Tuesday, 23 September 2014
Last updated 3 hours ago
May 3 2012 | 11:24am ET
Max Osborne, who left the Permal Group for SkyBridge Capital in 2010, has returned to the fold—the third Permal vet to do so in the past few months.
Osborne, who reports to Permal’s head of U.S. institutional business Shane Clifford, has been named senior vice president and head of U.S. domestic distribution. Domestic distribution had been his area during his previous stint at Permal, with a focus on traditional LP structured funds and distribution via direct purchase and broker dealer networks. It was also his focus at SkyBridge.
Osborne’s appointment comes just after the February launch of the Permal Hedge Strategies Fund, a fixed income multimanager fund.
Said Clifford: “To have Max back on board is excellent news and he brings a great record from his time at SkyBridge. This is an entirely new role that is designed to develop and build-out our U.S. retail business, with further hires expected over the coming months.”
Osborne is the third senior Permal alumnus to return to the firm in the past few months: Dubai-based Ahmed Nashaat recently returned to advise on the Middle East and North Africa Region and New York-based Richard Cordsen is back as executive vice president, business development.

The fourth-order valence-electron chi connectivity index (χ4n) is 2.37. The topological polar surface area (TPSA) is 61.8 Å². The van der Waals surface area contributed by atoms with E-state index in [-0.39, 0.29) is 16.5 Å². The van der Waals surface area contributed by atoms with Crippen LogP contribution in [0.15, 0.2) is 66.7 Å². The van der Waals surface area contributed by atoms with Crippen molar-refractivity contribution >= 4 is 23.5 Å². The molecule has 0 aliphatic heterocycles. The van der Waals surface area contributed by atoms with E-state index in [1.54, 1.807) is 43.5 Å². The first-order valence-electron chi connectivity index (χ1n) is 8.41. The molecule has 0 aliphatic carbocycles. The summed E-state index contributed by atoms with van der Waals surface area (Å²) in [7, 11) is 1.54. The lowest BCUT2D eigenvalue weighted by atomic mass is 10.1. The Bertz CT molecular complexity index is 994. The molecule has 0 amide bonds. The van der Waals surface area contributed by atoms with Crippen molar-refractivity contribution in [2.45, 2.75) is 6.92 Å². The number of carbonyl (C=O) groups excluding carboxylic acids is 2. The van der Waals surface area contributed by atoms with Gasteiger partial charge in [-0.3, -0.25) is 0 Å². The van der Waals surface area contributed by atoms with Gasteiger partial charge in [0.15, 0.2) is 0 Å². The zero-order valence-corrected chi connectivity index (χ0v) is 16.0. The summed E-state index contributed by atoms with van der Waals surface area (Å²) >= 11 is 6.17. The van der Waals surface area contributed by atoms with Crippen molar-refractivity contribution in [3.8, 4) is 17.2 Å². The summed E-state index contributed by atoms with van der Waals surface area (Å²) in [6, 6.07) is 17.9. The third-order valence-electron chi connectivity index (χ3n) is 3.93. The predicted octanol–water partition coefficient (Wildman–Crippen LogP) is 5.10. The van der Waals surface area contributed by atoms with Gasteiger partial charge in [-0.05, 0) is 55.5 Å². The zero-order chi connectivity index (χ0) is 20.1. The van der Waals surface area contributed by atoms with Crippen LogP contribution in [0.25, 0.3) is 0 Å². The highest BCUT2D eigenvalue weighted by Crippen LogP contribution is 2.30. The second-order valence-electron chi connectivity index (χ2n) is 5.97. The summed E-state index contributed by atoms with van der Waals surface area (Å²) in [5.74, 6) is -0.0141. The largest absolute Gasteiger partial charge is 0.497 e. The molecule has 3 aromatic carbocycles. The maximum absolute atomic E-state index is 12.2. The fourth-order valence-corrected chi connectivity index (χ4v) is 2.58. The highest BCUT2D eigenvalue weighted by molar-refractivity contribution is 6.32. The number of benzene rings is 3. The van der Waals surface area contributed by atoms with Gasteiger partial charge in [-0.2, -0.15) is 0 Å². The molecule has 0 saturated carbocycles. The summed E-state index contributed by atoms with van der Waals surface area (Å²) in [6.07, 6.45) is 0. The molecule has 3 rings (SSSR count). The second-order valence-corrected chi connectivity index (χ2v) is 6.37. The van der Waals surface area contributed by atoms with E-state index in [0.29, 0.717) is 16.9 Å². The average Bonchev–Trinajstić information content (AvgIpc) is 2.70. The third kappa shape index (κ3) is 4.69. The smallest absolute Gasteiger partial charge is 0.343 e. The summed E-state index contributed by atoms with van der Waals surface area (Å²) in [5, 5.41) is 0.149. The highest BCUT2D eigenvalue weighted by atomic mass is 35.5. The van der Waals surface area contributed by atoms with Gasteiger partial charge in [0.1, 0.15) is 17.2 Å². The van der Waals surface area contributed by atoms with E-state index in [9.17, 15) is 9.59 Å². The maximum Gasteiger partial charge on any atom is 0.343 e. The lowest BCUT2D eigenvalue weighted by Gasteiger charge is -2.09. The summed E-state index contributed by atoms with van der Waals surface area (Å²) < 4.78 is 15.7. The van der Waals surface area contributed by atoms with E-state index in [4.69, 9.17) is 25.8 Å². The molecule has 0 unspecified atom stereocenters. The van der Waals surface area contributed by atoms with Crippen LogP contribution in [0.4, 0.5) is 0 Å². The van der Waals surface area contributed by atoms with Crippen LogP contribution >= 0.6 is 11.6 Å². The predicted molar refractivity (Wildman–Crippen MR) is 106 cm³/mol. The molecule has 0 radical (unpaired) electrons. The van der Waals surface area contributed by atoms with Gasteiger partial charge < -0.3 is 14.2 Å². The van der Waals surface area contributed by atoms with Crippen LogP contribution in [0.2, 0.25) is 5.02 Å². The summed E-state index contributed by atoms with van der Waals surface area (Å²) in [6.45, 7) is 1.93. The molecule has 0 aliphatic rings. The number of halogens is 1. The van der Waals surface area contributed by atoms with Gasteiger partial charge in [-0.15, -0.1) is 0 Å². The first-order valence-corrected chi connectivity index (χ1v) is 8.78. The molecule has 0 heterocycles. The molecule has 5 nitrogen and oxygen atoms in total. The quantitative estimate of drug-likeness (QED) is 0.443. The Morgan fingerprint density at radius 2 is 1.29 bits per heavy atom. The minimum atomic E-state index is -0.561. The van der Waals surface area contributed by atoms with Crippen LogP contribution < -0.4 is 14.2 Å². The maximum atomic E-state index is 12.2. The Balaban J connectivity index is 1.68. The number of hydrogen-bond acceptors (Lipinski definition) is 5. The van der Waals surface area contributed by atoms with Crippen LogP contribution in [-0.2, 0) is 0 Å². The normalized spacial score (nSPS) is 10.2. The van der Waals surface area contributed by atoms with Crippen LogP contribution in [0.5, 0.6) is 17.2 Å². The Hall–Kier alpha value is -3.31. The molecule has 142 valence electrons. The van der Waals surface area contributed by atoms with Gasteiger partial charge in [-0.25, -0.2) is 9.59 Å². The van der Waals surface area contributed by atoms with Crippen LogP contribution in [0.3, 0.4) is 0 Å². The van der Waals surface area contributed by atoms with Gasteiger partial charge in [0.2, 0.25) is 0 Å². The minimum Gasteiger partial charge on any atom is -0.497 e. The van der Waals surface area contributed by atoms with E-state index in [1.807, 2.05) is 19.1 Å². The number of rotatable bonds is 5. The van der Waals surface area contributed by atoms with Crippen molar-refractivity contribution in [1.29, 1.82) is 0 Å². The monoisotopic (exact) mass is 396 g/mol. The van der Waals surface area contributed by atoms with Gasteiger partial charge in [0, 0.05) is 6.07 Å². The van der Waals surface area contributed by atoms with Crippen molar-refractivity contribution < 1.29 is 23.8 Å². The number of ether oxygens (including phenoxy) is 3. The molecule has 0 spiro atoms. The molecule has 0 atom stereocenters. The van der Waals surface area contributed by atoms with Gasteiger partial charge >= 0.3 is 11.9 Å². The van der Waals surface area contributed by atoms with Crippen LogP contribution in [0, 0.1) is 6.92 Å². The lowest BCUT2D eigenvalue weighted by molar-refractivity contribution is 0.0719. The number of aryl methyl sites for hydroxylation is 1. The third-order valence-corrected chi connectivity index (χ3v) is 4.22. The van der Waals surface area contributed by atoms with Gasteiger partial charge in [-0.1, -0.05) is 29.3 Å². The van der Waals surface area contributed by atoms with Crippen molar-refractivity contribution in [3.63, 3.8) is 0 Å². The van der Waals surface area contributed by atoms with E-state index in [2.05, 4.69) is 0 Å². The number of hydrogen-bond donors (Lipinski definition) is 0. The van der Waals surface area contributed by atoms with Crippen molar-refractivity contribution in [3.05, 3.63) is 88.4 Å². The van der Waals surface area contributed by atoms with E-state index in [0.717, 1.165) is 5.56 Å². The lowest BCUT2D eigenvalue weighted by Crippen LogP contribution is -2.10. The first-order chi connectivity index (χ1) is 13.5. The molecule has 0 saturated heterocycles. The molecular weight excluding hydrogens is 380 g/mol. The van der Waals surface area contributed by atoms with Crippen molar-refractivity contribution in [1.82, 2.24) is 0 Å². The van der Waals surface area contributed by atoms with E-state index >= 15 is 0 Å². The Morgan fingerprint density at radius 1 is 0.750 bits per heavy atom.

The Permal Group manages approximately $20 billion, with offices in nine international financial centers, including New York, London, Dubai, Singapore, Hong Kong and Tokyo.
Sep 22 2014 | 4:15pm ET
"I tell people that everybody likes good news and so if you have good performance that’s wonderful,” explains Mike McKitich, CIO of Petty Endowment, “but it’s the people that want to talk about the bad news or where they drifted and how they came back and how they stayed to their discipline…” that he wants to hear from. Read more…
Aug 25 2014 | 11:21am ET
As many of you know, FINalternatives was recently acquired by the owners of Futures magazine, a firm called The Alpha Pages LLC. Today marks the soft-launch of a new sister site for both publications. As its name suggests, The Alpha Pages will cover all types of alternative investments, going far beyond the more well-known ones such as hedge funds and private equity. Read more…
Credit default swaps brought down the London Whale and cost JPMorgan $6.2 billion. Here is how it happened.